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Freedom of expression: Larger issues

Last updated: Monday, September 24, 2012 12:14 AM



Whether intended or not, the French satirical weekly Charlie Hebdo’s decision to publish cartoons depicting the Prophet Muhammad (peace be upon him) will only compound the worldwide fury caused by a California-made anti-Islam film. The privately funded film, “Innocence of Muslims”, sparked worldwide protests last week claiming at least 55 lives. The victims included US Ambassador to Libya J. Christopher Stevens and three other American diplomats who were killed in a rocket attack on the US Consulate in Benghazi.

The French magazine seems to have joined the ranks of those who think that the best way to proclaim one’s commitment to free speech is to insult Islam and Prophet Muhammad (pbuh) by crossing all boundaries of decency and good taste.

A front-page editorial in the center-left French daily Le Monde states that the “fundamental” principle of freedom of expression outweighs all other concerns, including religious ones. We disagree. No less important is the need to maintain public decorum and social cohesion.

True, free speech is one of the most basic values of any liberal society, but it should serve a larger public good. Does the kind of freedom of expression which the magazine says is its aim serve any public good? No, on the contrary, it promotes disharmony and feelings of enmity, hatred and ill-will between different religious groups and communities.

Even in the West freedom of expression is not absolute. Writing a book that denies the Holocaust or even questions the generally accepted figure of Holocaust victims can land you in jail in many European countries. Those who are oblivious of the dividing line between free speech and loose (or dangerous) talk should realize that in our technological age, individual actions have global repercussions. Those Muslims who feel rightfully indignant should realize that the best way to show their love for their religion is not to behave in ways that conform to the crude images their enemies have projected of Islam. They should heed the advice of OIC Secretary-General Ekmeleddin Ihsanoglu, Imam and Khateeb of the Grand Mosque Sheikh Saleh Bin Mohammed Aal Taleb and Muslim World League Secretary-General Abdullah Al-Turki who have all urged Muslims to be responsible and restrained in their reactions. It is not on the streets that the larger questions raised by the film and cartoons should be discussed and settled. There is a civilized way to do so and appropriate international forums like the UN in which to debate and settle the issue.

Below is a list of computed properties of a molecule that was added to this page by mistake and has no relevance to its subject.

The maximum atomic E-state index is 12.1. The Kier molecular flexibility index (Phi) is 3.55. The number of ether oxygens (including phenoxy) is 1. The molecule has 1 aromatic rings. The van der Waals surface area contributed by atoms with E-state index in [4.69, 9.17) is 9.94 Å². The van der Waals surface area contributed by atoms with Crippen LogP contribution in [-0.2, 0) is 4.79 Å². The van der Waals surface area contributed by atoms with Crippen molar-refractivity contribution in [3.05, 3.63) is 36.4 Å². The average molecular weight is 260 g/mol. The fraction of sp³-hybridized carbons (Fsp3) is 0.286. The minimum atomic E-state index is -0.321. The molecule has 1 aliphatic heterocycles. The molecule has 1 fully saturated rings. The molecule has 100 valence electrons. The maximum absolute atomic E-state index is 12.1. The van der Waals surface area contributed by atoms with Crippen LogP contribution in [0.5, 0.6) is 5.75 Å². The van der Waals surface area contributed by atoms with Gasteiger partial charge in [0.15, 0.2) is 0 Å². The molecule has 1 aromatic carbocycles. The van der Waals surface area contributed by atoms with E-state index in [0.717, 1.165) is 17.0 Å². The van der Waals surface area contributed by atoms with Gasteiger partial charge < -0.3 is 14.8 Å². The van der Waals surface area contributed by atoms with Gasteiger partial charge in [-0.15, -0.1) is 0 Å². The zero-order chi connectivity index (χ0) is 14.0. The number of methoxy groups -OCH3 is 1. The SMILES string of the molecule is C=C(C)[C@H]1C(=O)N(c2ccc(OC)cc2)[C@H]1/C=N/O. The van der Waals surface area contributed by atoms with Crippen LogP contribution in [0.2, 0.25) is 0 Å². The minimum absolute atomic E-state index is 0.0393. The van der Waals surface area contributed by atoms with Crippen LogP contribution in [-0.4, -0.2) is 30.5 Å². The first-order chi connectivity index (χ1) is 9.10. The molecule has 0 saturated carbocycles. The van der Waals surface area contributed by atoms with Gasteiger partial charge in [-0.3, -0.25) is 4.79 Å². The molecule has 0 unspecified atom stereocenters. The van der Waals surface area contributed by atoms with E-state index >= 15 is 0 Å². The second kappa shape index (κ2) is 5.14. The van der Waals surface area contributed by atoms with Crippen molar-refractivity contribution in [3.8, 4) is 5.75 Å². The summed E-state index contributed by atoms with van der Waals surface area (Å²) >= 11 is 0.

Muslim leaders are aware of the urgency of the problem. Al-Turki has urged governments and international organizations to take legal action against blasphemous materials such as films and cartoons denigrating the Prophet (pbuh). Sheikh Saleh Bin Mohammed Aal Taleb has called for laws to be passed to prevent the incitement of religious hatred. It may be difficult for European countries to enact laws that would prevent any legitimate criticism of religious laws or practices. But there are large numbers of people in the West who question the wisdom of insulting Islam under the guise of free speech. Organizations like the OIC and the Arab League should enlist the support of such individuals and governments in the West and work for a law with the widest measure of international acceptability. In the final analysis, this is not a problem concerning only Muslims. It is a global problem.

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